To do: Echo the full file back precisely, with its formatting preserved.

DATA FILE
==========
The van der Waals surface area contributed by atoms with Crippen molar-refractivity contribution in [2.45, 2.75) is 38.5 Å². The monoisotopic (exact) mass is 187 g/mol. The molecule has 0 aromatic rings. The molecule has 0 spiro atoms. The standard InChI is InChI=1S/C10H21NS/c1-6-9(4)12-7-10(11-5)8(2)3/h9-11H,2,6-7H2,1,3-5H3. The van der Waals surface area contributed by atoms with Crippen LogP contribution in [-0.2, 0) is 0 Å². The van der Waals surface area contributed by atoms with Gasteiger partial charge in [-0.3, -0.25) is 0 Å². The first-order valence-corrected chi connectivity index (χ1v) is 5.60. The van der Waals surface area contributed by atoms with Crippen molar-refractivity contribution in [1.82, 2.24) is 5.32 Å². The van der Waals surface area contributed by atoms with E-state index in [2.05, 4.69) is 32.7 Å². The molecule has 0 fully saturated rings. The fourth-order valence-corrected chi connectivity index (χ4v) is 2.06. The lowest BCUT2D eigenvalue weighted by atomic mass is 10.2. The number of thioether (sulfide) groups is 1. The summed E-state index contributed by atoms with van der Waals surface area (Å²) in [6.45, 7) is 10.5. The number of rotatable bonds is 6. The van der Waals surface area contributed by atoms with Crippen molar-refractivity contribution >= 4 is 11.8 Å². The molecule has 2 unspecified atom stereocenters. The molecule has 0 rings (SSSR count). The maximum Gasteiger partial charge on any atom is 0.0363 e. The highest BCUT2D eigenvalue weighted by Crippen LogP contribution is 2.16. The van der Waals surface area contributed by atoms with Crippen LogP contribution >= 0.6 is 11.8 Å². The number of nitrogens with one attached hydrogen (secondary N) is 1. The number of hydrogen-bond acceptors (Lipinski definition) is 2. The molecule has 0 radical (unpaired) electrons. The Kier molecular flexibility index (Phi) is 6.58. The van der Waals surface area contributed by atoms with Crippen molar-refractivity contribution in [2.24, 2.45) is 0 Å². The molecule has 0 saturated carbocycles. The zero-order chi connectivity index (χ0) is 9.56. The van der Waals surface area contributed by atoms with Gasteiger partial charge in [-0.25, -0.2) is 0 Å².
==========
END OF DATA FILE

The van der Waals surface area contributed by atoms with Crippen molar-refractivity contribution in [2.45, 2.75) is 38.5 Å². The monoisotopic (exact) mass is 187 g/mol. The molecule has 0 aromatic rings. The molecule has 0 spiro atoms. The standard InChI is InChI=1S/C10H21NS/c1-6-9(4)12-7-10(11-5)8(2)3/h9-11H,2,6-7H2,1,3-5H3. The van der Waals surface area contributed by atoms with Crippen LogP contribution in [-0.2, 0) is 0 Å². The van der Waals surface area contributed by atoms with Gasteiger partial charge in [-0.3, -0.25) is 0 Å². The first-order valence-corrected chi connectivity index (χ1v) is 5.60. The van der Waals surface area contributed by atoms with Crippen molar-refractivity contribution in [1.82, 2.24) is 5.32 Å². The van der Waals surface area contributed by atoms with E-state index in [2.05, 4.69) is 32.7 Å². The molecule has 0 fully saturated rings. The fourth-order valence-corrected chi connectivity index (χ4v) is 2.06. The lowest BCUT2D eigenvalue weighted by atomic mass is 10.2. The number of thioether (sulfide) groups is 1. The summed E-state index contributed by atoms with van der Waals surface area (Å²) in [6.45, 7) is 10.5. The number of rotatable bonds is 6. The van der Waals surface area contributed by atoms with Crippen molar-refractivity contribution >= 4 is 11.8 Å². The molecule has 2 unspecified atom stereocenters. The molecule has 0 rings (SSSR count). The maximum Gasteiger partial charge on any atom is 0.0363 e. The highest BCUT2D eigenvalue weighted by Crippen LogP contribution is 2.16. The van der Waals surface area contributed by atoms with Crippen LogP contribution >= 0.6 is 11.8 Å². The number of nitrogens with one attached hydrogen (secondary N) is 1. The number of hydrogen-bond acceptors (Lipinski definition) is 2. The molecule has 0 radical (unpaired) electrons. The Kier molecular flexibility index (Phi) is 6.58. The van der Waals surface area contributed by atoms with Crippen molar-refractivity contribution in [2.24, 2.45) is 0 Å². The molecule has 0 saturated carbocycles. The zero-order chi connectivity index (χ0) is 9.56. The van der Waals surface area contributed by atoms with Gasteiger partial charge in [-0.25, -0.2) is 0 Å².